A man who had fought for religious freedom in Spalding and district had died in 1917.
The Rev J C Jones (93), had been Baptist Pastor in Spalding for 65 years, only retiring three years earlier.
For more than half a century, he had been prominent in the public life of the town not only as pastor, but for 54 years as a member of the Spalding Board of Guardians, and at the time of his death its chairman.
However, the report of his death described him as someone who had been a key figure in the establishment of the ‘free church’.
It said he was a stalwart of nonconformity, a Protestant Christian who did not conform to the established Church of England.
The report pointed out that while nonconformity in 1917 was accepted, that had not been the case 80 years earlier.
The reader was asked to contrast the “easy-going age of religious tolerance” that existed with times when nonconformity was a “solemn conviction held in spite of civil disabilities and against the oft-levelled taunt that dissent was sin”.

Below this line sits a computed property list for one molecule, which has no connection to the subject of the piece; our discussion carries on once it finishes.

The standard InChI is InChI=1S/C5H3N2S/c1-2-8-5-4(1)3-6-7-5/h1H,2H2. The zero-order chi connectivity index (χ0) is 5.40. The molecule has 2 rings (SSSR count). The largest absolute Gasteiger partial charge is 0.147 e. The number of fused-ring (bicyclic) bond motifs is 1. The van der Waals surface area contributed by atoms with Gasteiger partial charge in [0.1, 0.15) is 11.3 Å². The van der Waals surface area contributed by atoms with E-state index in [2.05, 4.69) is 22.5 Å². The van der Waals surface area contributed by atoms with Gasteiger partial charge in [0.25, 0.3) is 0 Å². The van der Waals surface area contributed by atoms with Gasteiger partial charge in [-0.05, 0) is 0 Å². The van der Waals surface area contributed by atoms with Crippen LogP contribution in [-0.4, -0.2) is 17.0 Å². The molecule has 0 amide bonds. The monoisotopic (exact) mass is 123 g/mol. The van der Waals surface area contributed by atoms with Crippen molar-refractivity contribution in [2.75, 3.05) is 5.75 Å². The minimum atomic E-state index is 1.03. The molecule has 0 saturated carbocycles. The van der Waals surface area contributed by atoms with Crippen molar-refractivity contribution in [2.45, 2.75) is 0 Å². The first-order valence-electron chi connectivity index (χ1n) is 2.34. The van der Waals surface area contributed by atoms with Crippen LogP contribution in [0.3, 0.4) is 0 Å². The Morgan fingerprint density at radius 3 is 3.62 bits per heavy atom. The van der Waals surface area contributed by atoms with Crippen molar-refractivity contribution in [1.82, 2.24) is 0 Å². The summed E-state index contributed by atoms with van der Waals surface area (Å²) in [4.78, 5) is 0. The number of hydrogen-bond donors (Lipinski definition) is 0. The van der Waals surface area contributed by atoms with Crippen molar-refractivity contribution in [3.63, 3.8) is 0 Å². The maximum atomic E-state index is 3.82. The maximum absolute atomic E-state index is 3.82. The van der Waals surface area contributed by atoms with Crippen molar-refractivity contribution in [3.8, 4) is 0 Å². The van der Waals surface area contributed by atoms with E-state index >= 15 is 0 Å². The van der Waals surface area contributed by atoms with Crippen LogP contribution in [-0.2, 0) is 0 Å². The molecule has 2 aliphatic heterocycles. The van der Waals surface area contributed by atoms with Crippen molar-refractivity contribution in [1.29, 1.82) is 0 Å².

Life then was “often made hard and sometimes impossible” for a militant nonconformist, but the report said: “It would be unwise to recount some of the controversies and bitter personal conflicts which Mr Jones entered into half a century ago with leading churchmen of the town and district”.
As a mere stripling, Mr Jones joined the ranks in the fight for religious freedom and had to “combat the spirit of prejudice and intolerance” that existed.
Not only was “the blood of the Puritan” in him: in the church at Spalding there were “many kindred spirits whose forebears had suffered martyrdom for their faith, and who themselves had endured abuse, shame and oppression at the hands of ecclesiastical tyrants.”